A virtual private network (VPN) service is specifically intended to encrypt your internet traffic. It protects you and your data from any companies, governments, or individuals that may want it for things as relatively innocuous as targeted advertising or more nefarious purposes.
Naturally, this makes security breaches of VPNs particularly frustrating and damaging. Recently, a breach of UFO VPN customers' data was recently uncovered by the cybersecurity firm Comparitech. It's made all the worse by the company's claim that it is a "zero log" or "no-log" VPN service (via LifeHacker).
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Who is affected by the breach
Users of both free and paid UFO VPN accounts were found in the breached database, which according to the company's website could include approximately 20 million users.
An article by Android Police identified several other VPN services that use a "common codebase and infrastructure" to UFO VPN and were guilty of similar leaks. These services include Fast VPN, Free VPN, Super VPN, Flash VPN, Secure VPN and Rabbit VPN. These services are smaller than UFO VPN, but have install totals of between ten thousand and one million each in the Play Store.
How did the breach happen
With roughly 1TB of user logs apparently exposed in the breach according to some reports, it would seem that UFO VPN's definition of "zero" is wanting.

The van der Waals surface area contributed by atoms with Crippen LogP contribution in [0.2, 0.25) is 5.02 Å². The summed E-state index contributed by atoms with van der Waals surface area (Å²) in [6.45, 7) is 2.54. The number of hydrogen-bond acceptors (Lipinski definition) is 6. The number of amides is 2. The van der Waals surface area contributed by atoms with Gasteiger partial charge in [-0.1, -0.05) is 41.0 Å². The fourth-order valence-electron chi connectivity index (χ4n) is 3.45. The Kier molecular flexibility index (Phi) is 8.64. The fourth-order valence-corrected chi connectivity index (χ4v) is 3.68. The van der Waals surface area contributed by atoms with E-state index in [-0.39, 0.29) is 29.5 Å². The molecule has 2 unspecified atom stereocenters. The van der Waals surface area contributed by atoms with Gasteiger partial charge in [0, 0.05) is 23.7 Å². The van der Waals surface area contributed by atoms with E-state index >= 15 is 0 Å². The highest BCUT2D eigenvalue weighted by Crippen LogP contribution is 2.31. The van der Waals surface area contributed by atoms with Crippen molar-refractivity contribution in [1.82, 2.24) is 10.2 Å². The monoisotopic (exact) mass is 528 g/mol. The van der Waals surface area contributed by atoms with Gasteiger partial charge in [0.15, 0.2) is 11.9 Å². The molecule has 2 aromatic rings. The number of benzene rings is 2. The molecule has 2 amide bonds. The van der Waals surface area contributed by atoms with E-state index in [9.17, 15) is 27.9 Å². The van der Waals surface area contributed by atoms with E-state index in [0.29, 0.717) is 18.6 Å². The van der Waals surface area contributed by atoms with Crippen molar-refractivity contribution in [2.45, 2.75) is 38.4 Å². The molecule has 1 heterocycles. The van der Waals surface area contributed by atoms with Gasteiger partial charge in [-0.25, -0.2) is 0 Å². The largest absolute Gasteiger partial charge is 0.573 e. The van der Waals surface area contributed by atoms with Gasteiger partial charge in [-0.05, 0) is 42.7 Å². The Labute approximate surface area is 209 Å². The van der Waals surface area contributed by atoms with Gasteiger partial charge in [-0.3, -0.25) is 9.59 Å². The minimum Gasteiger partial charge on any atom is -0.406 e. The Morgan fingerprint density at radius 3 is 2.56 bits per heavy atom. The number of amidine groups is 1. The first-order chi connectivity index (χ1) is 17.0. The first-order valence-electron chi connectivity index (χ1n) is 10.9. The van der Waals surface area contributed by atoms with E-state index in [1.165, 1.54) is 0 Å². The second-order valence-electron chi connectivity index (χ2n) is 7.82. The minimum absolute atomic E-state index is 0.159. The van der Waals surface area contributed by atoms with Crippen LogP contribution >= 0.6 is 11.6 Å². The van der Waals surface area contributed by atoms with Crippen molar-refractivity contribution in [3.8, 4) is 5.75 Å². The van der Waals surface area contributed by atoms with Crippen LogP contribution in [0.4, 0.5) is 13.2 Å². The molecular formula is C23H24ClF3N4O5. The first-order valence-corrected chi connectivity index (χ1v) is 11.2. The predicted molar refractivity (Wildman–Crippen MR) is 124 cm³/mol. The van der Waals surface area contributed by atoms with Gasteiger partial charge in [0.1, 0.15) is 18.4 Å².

The breach occurred due to a database of user logs and API access records that was left accessible "on the web without a password or any other authentication required to access it." UFO VPN attributed the problem to "personnel changes caused by COVID-19" which lead to bugs that went uncovered, but regardless of the reasoning, the damage was done.
The security researchers notified UFO VPN of the breach on July 1 and it took over two weeks for the company to shut down the database in question. Subsequently, it popped up a second time on July 20 with even more data including records up to July 19. The company has not yet responded to this second occurrence.
What data was exposed in the breach
Based on Comparitech's review of the database the company believes that the user logs and API access records contained:
- Account passwords in plain text
- VPN session secrets and tokens
- IP addresses of both user devices and the VPN servers they connected to
- Connection timestamps
- Device and OS characteristics
- URLS that appear to be domains from which advertisements are injected into free users' web browsers
What to do if your data was breached
The most critical threat is likely to be the exposed passwords. If you used UFO VPN or any of the other potentially impacted VPN services, and you reuse that password across any other services be certain to change it immediately.
Your email address would likely also be exposed, the most likely threat there is simply phishing attacks which hopefully you are accustomed to avoiding anyway.
The rest of the threats are based on decryption of your data to view your location and online activity while using the VPN service. Unfortunately, there is nothing really to be done about these issues as the data has already been exposed.